Ransohoff noted, “It may be easier today to book slots because capacity this year has been freeing up. This makes it easier to stick to a schedule. Also more long term, CMOs have gained experience and maturity with MAb production, so their ability to keep to timelines is getting better as they tighten their execution and planning expertise.”Demonstrating Cost Effectiveness of Services
Return on investment (ROI, based on a CMO’s ability to demonstrate cost effectiveness of services) was considered important by 34.6% of respondents. Although most CMOs (as with most vendors in general) are not directly asked to provide ROI analysis, many CMO sales people report being asked to compare costs and show how that will translate to direct cost savings over other options, such as bringing a project in-house.Providing Sufficient Lead Times
Far down on the list of concerns were companies’ ability to provide sufficient lead times to cover development of processes and technology transfer and to provide “superior process development services.” This indicates overoptimism regarding the speed at which process development can be undertaken. In some cases, CMOs are given the more difficult projects. Yet clients expect development work to proceed rapidly and without problems or delays.
Hodge pointed out, “Clients routinely underestimate the time required for the process development work needed for a successful outsourcing relationship.”Being Local
Interestingly, proximity appears at the bottom of the list of priorities. Over the past five years, an increasing number of CMOs are being established globally. From China and India to Malaysia, Singapore, Cuba, and even the Middle East, international CMO relationships are becoming increasingly common. Management issues associated with long-distance intercultural relationships still exist, but experience, niche competence, and technical expertise are opening up opportunities.
Despite that, location may still be a more significant factor than decision-makers may consciously admit. Xcellerex’s Hodge says, “[As a CMO], we have quite a few customers that have stated that proximity is a major advantage. It may be something that is only realized after the fact of awarding the contract, but I do not think that is the case. There may be an unconscious stigma against recognizing the importance of being local since we like to think of ourselves as a global industry with worldwide communications capabilities, but the fact is that contracts go much more smoothly when people can meet and transfer supplies and samples face to face on a regular basis.”Comparing Critical Issues over Time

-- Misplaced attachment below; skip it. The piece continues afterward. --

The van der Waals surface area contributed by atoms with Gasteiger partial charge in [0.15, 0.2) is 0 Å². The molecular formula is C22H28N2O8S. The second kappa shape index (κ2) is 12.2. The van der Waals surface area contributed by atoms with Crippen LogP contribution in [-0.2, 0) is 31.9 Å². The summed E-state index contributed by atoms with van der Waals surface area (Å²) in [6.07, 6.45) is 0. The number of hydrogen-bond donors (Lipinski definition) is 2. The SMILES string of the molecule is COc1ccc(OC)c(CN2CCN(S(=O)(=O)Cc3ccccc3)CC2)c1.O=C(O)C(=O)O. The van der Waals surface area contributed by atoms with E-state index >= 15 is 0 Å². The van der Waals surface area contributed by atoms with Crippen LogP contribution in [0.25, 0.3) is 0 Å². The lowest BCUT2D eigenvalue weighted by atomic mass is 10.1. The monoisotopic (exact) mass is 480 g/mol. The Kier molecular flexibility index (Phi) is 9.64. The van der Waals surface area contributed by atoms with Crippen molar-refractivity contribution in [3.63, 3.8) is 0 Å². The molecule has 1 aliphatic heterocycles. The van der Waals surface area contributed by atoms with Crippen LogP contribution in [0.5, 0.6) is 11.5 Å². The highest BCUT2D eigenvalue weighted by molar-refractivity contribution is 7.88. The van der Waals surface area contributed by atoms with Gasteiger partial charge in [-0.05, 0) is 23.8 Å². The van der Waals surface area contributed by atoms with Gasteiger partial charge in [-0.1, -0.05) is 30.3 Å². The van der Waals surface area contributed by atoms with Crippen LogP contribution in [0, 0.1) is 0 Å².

In evaluating how decision-making for outsourcing biopharmaceutical manufacturing has changed over time, my company’s analysis finds that offering “a secure supply (control of capacity)” has increased the most. From 2006 when 35.7% of respondents felt this was a critical issue to 43.6% today, this represents a 7.9 percentage-point increase.
“Being able to stick to a schedule” declined in importance the most over this past year. In 2006 it ranked as the most important factor, with 58.7% of respondents indicating that it was critical. But in 2007, only 25.6% of respondents felt that it was important. Other factors that declined in importance include “effectively handling cross-contamination issues,” which dropped from 30.8% of respondents to 20.3%. “Demonstrating a track record with products similar to mine” also declined from 49.7% to 41.4% (an 8.3 percentage point drop over the year). “Establish a good working relationship” moved from the number four spot last year to the number two place this year.Focus on the Relationship
The industry appears to be evolving and maturing rapidly in the way vendors and clients establish effective working relationships. Some common issues and problems that were prevalent just five years ago when I began tracking the industry are decreasing in importance as relationship management between outsource clients and vendors becomes more effective and more common.